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Home / Columns / Indians must remember that Harris is not Indian

Indians must remember that Harris is not Indian

Appearing with Biden for the first time after being named his running mate, Harris spoke of her mixed heritage. She dwelt most expansively and feelingly, however, on her mother, for inspiring her to a life in public service, which would land her a place in history books, as the first Black woman on a presidential ticket.

columns Updated: Aug 14, 2020 22:20 IST
Yashwant Raj
Yashwant Raj
Democratic US vice-presidential candidate Kamala Harris speaks to reporters with Democratic US presidential candidate Joe Biden, Wilmington, Delaware, US, August 13, 2020
Democratic US vice-presidential candidate Kamala Harris speaks to reporters with Democratic US presidential candidate Joe Biden, Wilmington, Delaware, US, August 13, 2020(REUTERS)

Kamala Harris is partly of Indian descent, not wholly. But most of us in India would do well to remember that she is running for an election in the United States (US), not in India.

This is a crucial difference to keep in mind when commentaries will begin to be written that she is not owning her Indian-ness enough. I know, because I wrote once that Harris needed to embrace her Indian heritage more. I still stand by that. But I am not the one running for vice-president.

Harris will run as a Black woman. That’s the key reason why the presumptive Democratic presidential nominee, Joe Biden, picked her, apart from her other obviously stellar qualifications such as being a US senator, former attorney-general of the largest American state, relatively younger age — 55 to Biden’s 77 — and, for a vice-presidential nominee, an ability to throw a punch. “I think he came to the conclusion that he should pick a Black woman,” Harry Reid, a former top US Senate Democrat, told the New York Times. “They are our most loyal voters and I think that the Black women of America deserved a Black vice-presidential candidate.” It’s an electoral compulsion, plainly. And Indians — and Indian Americans, specifically — should set aside for now their expectations of seeing Harris be more Indian.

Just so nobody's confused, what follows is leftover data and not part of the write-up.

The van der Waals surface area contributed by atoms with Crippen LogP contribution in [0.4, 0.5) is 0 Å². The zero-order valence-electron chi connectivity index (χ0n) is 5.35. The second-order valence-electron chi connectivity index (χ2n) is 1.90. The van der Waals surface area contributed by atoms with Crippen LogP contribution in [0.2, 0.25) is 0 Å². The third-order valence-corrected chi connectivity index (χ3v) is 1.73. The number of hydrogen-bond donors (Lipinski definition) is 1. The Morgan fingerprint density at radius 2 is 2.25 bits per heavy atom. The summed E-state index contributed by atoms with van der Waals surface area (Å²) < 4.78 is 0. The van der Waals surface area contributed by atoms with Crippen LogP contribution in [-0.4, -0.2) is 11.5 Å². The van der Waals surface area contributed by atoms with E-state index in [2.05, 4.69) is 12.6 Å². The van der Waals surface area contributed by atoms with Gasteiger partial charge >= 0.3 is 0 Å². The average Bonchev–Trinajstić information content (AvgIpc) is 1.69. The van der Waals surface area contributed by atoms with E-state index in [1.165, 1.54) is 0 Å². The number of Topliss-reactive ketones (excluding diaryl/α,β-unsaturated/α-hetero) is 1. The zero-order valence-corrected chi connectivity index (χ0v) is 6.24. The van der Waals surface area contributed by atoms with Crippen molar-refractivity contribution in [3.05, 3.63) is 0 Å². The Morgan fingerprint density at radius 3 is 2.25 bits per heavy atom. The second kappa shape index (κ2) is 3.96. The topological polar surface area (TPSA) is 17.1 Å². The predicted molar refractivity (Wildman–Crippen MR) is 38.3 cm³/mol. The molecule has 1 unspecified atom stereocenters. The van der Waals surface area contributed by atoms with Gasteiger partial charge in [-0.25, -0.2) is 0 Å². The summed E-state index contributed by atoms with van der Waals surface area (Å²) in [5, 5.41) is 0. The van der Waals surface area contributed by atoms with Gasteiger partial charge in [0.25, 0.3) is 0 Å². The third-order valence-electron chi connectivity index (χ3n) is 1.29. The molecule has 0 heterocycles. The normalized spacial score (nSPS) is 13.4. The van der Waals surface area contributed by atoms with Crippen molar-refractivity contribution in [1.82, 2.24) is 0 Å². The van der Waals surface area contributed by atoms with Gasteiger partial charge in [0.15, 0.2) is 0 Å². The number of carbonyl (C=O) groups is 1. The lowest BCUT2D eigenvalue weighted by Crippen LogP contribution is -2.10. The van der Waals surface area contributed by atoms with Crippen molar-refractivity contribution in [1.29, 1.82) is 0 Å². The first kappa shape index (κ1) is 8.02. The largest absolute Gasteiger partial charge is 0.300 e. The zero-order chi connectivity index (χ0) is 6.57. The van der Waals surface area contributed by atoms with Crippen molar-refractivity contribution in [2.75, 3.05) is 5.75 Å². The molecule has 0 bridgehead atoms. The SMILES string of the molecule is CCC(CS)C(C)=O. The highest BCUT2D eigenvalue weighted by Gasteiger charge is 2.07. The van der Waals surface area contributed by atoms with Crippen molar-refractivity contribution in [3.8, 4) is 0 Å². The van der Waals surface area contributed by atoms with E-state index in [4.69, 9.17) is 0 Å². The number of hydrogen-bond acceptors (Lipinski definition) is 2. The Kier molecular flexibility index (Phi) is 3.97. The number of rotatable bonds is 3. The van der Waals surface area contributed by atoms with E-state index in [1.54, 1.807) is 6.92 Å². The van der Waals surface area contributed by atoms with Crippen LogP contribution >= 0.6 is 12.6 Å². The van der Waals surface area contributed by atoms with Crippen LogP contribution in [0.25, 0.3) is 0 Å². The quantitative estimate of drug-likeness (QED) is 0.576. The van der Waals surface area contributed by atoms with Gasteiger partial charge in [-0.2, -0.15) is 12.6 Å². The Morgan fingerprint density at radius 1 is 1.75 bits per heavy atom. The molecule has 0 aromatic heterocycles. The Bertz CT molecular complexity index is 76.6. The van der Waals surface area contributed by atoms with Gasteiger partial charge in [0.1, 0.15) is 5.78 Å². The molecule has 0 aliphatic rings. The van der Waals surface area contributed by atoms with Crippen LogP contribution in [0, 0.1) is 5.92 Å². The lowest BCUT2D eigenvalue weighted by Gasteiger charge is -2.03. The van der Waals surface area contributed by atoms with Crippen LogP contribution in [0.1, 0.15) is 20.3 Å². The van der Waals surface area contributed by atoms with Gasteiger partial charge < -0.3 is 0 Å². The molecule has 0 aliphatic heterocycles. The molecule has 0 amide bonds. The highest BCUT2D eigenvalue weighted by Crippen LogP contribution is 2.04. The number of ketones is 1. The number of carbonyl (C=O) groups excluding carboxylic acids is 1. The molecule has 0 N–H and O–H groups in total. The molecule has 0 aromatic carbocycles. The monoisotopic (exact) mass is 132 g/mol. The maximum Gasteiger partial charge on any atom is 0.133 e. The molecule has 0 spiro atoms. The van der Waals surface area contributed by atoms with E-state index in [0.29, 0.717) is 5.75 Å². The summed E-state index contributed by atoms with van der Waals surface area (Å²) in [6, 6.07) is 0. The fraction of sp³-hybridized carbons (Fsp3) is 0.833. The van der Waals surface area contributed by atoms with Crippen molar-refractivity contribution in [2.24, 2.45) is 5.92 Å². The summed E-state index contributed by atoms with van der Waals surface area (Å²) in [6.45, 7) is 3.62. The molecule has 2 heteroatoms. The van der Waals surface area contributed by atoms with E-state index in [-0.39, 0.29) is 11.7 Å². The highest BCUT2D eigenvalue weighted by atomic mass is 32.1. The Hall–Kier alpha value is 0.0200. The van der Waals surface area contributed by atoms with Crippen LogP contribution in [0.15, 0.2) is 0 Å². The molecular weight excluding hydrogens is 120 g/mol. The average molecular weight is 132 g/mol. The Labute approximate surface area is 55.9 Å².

It will not be easy because as electioneering gets underway, Harris will be all Black. The Biden campaign will deploy her as their chief conduit to African American voters, the country’s second-largest voting bloc. They will be critical in the key swing states of Florida, Arizona, Pennsylvania, Ohio, Wisconsin, Michigan, Virginia and vulnerable Republican-ruled states.

Through all that, Harris will find the time and opportunity to signal her Indian-ness, insist people who have known her for years. And that will invariably be a reference to her mother, Shyamala Gopalan, a breast cancer researcher, who passed away in 2009.

Harris often tweets pictures of her mother to mark special occasions and milestones in her life. Never her father, Donald Jasper Harris, a Stanford professor.

Appearing with Biden for the first time after being named his running mate, Harris spoke of her mixed heritage. She dwelt most expansively and feelingly, however, on her mother, for inspiring her to a life in public service, which would land her a place in history books, as the first Black woman on a presidential ticket.

On November 3, or whenever the results are declared in what is likely to be the most unpredictable election yet, she might become the first woman vice-president, of whichever party, colour or ethnic origin.

Gopalan, a diminutive woman from Chennai, who studied at Lady Irwin College in Delhi before heading out to the US, will remain Harris’s abiding link to India, though Harris still can’t make a dosa, as she confessed to Mindy Kaling in a video they shot months before. But she deserves a break, from some of us.

The views expressed are personal
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